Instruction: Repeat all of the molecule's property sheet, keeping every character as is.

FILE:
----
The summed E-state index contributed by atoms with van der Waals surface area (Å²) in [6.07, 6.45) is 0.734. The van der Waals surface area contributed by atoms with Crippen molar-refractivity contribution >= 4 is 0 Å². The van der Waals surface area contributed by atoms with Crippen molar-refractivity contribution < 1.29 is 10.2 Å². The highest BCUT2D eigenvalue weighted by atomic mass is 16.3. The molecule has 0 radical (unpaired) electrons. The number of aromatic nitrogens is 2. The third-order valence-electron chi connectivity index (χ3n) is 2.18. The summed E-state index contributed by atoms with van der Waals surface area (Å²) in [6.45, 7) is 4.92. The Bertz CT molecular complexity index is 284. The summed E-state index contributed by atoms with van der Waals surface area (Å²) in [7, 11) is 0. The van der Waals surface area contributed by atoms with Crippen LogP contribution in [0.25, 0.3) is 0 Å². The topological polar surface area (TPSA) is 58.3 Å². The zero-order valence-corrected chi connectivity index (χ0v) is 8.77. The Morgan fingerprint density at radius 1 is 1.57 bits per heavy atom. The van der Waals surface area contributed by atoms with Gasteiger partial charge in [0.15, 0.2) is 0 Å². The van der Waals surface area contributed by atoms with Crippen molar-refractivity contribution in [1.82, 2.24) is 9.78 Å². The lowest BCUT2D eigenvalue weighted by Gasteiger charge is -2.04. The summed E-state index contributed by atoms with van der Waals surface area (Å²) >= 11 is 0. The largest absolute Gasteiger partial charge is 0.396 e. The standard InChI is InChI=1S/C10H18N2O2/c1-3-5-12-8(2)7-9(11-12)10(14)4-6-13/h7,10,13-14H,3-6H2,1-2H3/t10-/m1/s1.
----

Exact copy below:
The summed E-state index contributed by atoms with van der Waals surface area (Å²) in [6.07, 6.45) is 0.734. The van der Waals surface area contributed by atoms with Crippen molar-refractivity contribution >= 4 is 0 Å². The van der Waals surface area contributed by atoms with Crippen molar-refractivity contribution < 1.29 is 10.2 Å². The highest BCUT2D eigenvalue weighted by atomic mass is 16.3. The molecule has 0 radical (unpaired) electrons. The number of aromatic nitrogens is 2. The third-order valence-electron chi connectivity index (χ3n) is 2.18. The summed E-state index contributed by atoms with van der Waals surface area (Å²) in [6.45, 7) is 4.92. The Bertz CT molecular complexity index is 284. The summed E-state index contributed by atoms with van der Waals surface area (Å²) in [7, 11) is 0. The van der Waals surface area contributed by atoms with Crippen LogP contribution in [0.25, 0.3) is 0 Å². The topological polar surface area (TPSA) is 58.3 Å². The zero-order valence-corrected chi connectivity index (χ0v) is 8.77. The Morgan fingerprint density at radius 1 is 1.57 bits per heavy atom. The van der Waals surface area contributed by atoms with Gasteiger partial charge in [0.15, 0.2) is 0 Å². The van der Waals surface area contributed by atoms with Crippen molar-refractivity contribution in [1.82, 2.24) is 9.78 Å². The lowest BCUT2D eigenvalue weighted by Gasteiger charge is -2.04. The summed E-state index contributed by atoms with van der Waals surface area (Å²) >= 11 is 0. The largest absolute Gasteiger partial charge is 0.396 e. The standard InChI is InChI=1S/C10H18N2O2/c1-3-5-12-8(2)7-9(11-12)10(14)4-6-13/h7,10,13-14H,3-6H2,1-2H3/t10-/m1/s1.